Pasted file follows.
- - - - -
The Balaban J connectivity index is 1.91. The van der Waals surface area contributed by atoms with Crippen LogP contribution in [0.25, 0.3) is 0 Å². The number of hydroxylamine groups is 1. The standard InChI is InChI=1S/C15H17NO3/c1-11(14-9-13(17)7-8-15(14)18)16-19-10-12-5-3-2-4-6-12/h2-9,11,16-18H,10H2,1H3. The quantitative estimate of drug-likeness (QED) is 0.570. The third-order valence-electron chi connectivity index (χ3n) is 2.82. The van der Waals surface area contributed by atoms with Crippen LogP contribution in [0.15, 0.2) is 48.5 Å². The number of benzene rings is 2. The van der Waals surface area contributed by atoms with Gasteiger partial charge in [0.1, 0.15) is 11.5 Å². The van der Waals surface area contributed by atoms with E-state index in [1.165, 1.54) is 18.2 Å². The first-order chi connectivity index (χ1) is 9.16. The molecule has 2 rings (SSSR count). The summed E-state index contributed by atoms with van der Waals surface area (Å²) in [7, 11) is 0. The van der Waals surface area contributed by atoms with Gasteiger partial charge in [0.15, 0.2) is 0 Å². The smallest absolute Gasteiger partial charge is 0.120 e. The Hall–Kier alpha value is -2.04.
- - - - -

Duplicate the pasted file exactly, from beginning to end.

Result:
The Balaban J connectivity index is 1.91. The van der Waals surface area contributed by atoms with Crippen LogP contribution in [0.25, 0.3) is 0 Å². The number of hydroxylamine groups is 1. The standard InChI is InChI=1S/C15H17NO3/c1-11(14-9-13(17)7-8-15(14)18)16-19-10-12-5-3-2-4-6-12/h2-9,11,16-18H,10H2,1H3. The quantitative estimate of drug-likeness (QED) is 0.570. The third-order valence-electron chi connectivity index (χ3n) is 2.82. The van der Waals surface area contributed by atoms with Crippen LogP contribution in [0.15, 0.2) is 48.5 Å². The number of benzene rings is 2. The van der Waals surface area contributed by atoms with Gasteiger partial charge in [0.1, 0.15) is 11.5 Å². The van der Waals surface area contributed by atoms with E-state index in [1.165, 1.54) is 18.2 Å². The first-order chi connectivity index (χ1) is 9.16. The molecule has 2 rings (SSSR count). The summed E-state index contributed by atoms with van der Waals surface area (Å²) in [7, 11) is 0. The van der Waals surface area contributed by atoms with Gasteiger partial charge in [0.15, 0.2) is 0 Å². The smallest absolute Gasteiger partial charge is 0.120 e. The Hall–Kier alpha value is -2.04.